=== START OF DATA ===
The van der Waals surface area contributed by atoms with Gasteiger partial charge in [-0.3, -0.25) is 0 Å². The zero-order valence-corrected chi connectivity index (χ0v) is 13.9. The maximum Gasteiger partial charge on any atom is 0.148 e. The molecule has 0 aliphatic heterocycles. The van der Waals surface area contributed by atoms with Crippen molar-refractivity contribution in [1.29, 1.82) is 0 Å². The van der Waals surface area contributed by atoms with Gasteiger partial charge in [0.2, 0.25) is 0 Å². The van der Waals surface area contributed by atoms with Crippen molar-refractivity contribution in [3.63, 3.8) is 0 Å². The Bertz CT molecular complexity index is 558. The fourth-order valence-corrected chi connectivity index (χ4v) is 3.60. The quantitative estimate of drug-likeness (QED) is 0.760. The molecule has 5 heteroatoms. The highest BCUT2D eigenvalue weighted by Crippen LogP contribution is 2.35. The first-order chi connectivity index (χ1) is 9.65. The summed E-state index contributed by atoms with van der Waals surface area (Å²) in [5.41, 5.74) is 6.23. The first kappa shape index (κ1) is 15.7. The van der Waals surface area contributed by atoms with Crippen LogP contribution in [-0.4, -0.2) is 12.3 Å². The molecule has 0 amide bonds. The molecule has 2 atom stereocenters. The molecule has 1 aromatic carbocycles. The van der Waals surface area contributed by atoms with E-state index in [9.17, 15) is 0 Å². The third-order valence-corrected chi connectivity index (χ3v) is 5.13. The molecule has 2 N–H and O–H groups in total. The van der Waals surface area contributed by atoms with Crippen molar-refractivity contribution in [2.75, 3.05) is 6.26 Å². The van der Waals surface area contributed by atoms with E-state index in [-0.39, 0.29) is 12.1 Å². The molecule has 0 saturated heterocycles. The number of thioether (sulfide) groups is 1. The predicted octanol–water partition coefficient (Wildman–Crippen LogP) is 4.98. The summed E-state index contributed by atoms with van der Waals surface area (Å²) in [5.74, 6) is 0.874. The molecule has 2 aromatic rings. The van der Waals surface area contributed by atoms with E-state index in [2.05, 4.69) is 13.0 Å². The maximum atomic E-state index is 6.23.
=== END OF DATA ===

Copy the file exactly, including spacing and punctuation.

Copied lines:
The van der Waals surface area contributed by atoms with Gasteiger partial charge in [-0.3, -0.25) is 0 Å². The zero-order valence-corrected chi connectivity index (χ0v) is 13.9. The maximum Gasteiger partial charge on any atom is 0.148 e. The molecule has 0 aliphatic heterocycles. The van der Waals surface area contributed by atoms with Crippen molar-refractivity contribution in [1.29, 1.82) is 0 Å². The van der Waals surface area contributed by atoms with Gasteiger partial charge in [0.2, 0.25) is 0 Å². The van der Waals surface area contributed by atoms with Crippen molar-refractivity contribution in [3.63, 3.8) is 0 Å². The Bertz CT molecular complexity index is 558. The fourth-order valence-corrected chi connectivity index (χ4v) is 3.60. The quantitative estimate of drug-likeness (QED) is 0.760. The molecule has 5 heteroatoms. The highest BCUT2D eigenvalue weighted by Crippen LogP contribution is 2.35. The first-order chi connectivity index (χ1) is 9.65. The summed E-state index contributed by atoms with van der Waals surface area (Å²) in [5.41, 5.74) is 6.23. The first kappa shape index (κ1) is 15.7. The van der Waals surface area contributed by atoms with Crippen LogP contribution in [-0.4, -0.2) is 12.3 Å². The molecule has 0 amide bonds. The molecule has 2 atom stereocenters. The molecule has 1 aromatic carbocycles. The van der Waals surface area contributed by atoms with E-state index in [9.17, 15) is 0 Å². The third-order valence-corrected chi connectivity index (χ3v) is 5.13. The molecule has 2 N–H and O–H groups in total. The van der Waals surface area contributed by atoms with Crippen molar-refractivity contribution in [2.75, 3.05) is 6.26 Å². The van der Waals surface area contributed by atoms with E-state index in [-0.39, 0.29) is 12.1 Å². The molecule has 0 saturated heterocycles. The number of thioether (sulfide) groups is 1. The predicted octanol–water partition coefficient (Wildman–Crippen LogP) is 4.98. The summed E-state index contributed by atoms with van der Waals surface area (Å²) in [5.74, 6) is 0.874. The molecule has 2 aromatic rings. The van der Waals surface area contributed by atoms with E-state index in [2.05, 4.69) is 13.0 Å². The maximum atomic E-state index is 6.23.